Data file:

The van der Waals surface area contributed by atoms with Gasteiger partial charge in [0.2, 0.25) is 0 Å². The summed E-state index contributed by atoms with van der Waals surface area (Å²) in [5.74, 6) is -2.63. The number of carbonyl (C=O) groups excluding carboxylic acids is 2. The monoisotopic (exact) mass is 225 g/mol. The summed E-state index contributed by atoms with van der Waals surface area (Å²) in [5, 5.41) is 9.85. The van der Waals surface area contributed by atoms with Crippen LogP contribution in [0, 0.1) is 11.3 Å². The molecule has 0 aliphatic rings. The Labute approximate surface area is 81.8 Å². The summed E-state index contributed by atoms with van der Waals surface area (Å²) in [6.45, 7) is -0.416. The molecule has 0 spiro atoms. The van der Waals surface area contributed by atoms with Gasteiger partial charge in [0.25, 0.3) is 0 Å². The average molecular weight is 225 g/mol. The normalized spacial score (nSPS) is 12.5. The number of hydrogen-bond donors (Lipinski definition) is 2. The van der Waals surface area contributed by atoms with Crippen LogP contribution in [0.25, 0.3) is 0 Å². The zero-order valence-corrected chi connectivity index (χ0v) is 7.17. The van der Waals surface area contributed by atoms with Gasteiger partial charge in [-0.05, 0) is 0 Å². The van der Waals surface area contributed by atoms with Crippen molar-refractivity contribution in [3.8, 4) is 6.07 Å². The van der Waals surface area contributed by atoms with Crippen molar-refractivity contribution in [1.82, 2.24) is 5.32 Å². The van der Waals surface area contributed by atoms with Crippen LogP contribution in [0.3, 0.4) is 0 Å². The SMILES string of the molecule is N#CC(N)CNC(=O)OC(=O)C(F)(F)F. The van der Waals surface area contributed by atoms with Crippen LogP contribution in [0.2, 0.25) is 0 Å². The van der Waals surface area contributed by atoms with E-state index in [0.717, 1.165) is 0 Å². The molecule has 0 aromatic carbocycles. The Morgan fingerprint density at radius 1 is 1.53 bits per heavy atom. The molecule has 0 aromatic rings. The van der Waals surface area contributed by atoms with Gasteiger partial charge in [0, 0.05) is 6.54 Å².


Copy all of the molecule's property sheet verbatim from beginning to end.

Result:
The van der Waals surface area contributed by atoms with Gasteiger partial charge in [0.2, 0.25) is 0 Å². The summed E-state index contributed by atoms with van der Waals surface area (Å²) in [5.74, 6) is -2.63. The number of carbonyl (C=O) groups excluding carboxylic acids is 2. The monoisotopic (exact) mass is 225 g/mol. The summed E-state index contributed by atoms with van der Waals surface area (Å²) in [5, 5.41) is 9.85. The van der Waals surface area contributed by atoms with Crippen LogP contribution in [0, 0.1) is 11.3 Å². The molecule has 0 aliphatic rings. The Labute approximate surface area is 81.8 Å². The summed E-state index contributed by atoms with van der Waals surface area (Å²) in [6.45, 7) is -0.416. The molecule has 0 spiro atoms. The van der Waals surface area contributed by atoms with Gasteiger partial charge in [0.25, 0.3) is 0 Å². The average molecular weight is 225 g/mol. The normalized spacial score (nSPS) is 12.5. The number of hydrogen-bond donors (Lipinski definition) is 2. The van der Waals surface area contributed by atoms with Crippen LogP contribution in [0.25, 0.3) is 0 Å². The zero-order valence-corrected chi connectivity index (χ0v) is 7.17. The van der Waals surface area contributed by atoms with Gasteiger partial charge in [-0.05, 0) is 0 Å². The van der Waals surface area contributed by atoms with Crippen molar-refractivity contribution in [3.8, 4) is 6.07 Å². The van der Waals surface area contributed by atoms with Crippen molar-refractivity contribution in [1.82, 2.24) is 5.32 Å². The van der Waals surface area contributed by atoms with Crippen LogP contribution in [0.3, 0.4) is 0 Å². The SMILES string of the molecule is N#CC(N)CNC(=O)OC(=O)C(F)(F)F. The van der Waals surface area contributed by atoms with Crippen LogP contribution in [0.2, 0.25) is 0 Å². The van der Waals surface area contributed by atoms with E-state index in [0.717, 1.165) is 0 Å². The molecule has 0 aromatic carbocycles. The Morgan fingerprint density at radius 1 is 1.53 bits per heavy atom. The molecule has 0 aromatic rings. The van der Waals surface area contributed by atoms with Gasteiger partial charge in [0, 0.05) is 6.54 Å².